Lebada v. N.Y.C. Dep't of Educ., No. 14-CV-758, 2016 WL 626059, at *5 (S.D.N.Y. Feb. 8, 2016), report and recommendation adopted, 2016 WL 8453417 (May 16, 2016). Disclosing a new witness at the end or after the discovery period gives little to no time to notice a deposition or to obtain documents from the witness in a reasonable manner, unless there is an extension of the discovery deadline. And here, Defendants knew that the Court was not going to extend the fact discovery deadline—having done [*7] so many times before—because they, with Plaintiff, had represented that the only discovery remaining was depositions of previously identified witnesses. (Order at 2-3). The kind of late disclosure by Defendants in this case undermines this objective.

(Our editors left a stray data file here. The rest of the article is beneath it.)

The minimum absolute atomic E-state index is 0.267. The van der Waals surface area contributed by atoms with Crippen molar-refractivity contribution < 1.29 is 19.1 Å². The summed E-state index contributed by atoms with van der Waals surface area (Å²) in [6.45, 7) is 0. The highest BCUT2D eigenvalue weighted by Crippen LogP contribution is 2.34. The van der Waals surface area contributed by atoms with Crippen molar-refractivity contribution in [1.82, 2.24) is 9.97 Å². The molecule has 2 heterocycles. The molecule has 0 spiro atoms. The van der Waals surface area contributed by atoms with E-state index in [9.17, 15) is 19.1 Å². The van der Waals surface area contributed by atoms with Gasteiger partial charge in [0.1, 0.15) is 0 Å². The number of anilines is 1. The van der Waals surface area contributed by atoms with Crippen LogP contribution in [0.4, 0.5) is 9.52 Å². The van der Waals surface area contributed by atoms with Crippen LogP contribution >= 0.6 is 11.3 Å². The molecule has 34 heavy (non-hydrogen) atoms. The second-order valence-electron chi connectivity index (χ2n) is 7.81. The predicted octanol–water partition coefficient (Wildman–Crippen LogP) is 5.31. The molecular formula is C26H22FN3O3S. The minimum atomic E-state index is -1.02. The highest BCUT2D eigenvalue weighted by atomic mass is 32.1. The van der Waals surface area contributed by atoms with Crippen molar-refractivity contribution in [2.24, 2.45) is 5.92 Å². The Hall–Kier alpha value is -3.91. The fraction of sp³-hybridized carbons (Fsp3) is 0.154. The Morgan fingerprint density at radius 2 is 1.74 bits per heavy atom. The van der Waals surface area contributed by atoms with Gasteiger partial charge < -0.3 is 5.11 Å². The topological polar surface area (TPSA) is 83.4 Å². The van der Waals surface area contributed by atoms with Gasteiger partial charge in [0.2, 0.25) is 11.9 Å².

Yet Defendants still contend, because they only found out in October 2020 that Hersch needed Fordyce to be a witness, it was appropriate for Fordyce to be disclosed then and their disclosure was timely under Rule 26(a)(1). (Mot. at 2). That's not an explanation, but a restatement of the timeline of events. "A party must make its initial disclosures based on the information reasonably available to it," Fed. R. Civ. P. 26(a)(1)(E), and interviewing a witness late in the process does not provide cover for a revised disclosure, because compliance with the Rule turns on whether the information was "reasonably available," not on when a party or counsel chooses to find out the information. "A party is not excused from making its disclosures because it has not fully investigated the case[.]" Id. That is the situation here. See, e.g., Lincoln Rock, LLC v. City of Tampa, No. 15-CV-1374, 2016 WL 6138653, at *11 (M.D. Fla. Oct. 21, 2016) (striking supplemental Rule 26 disclosure made two weeks before close of discovery).2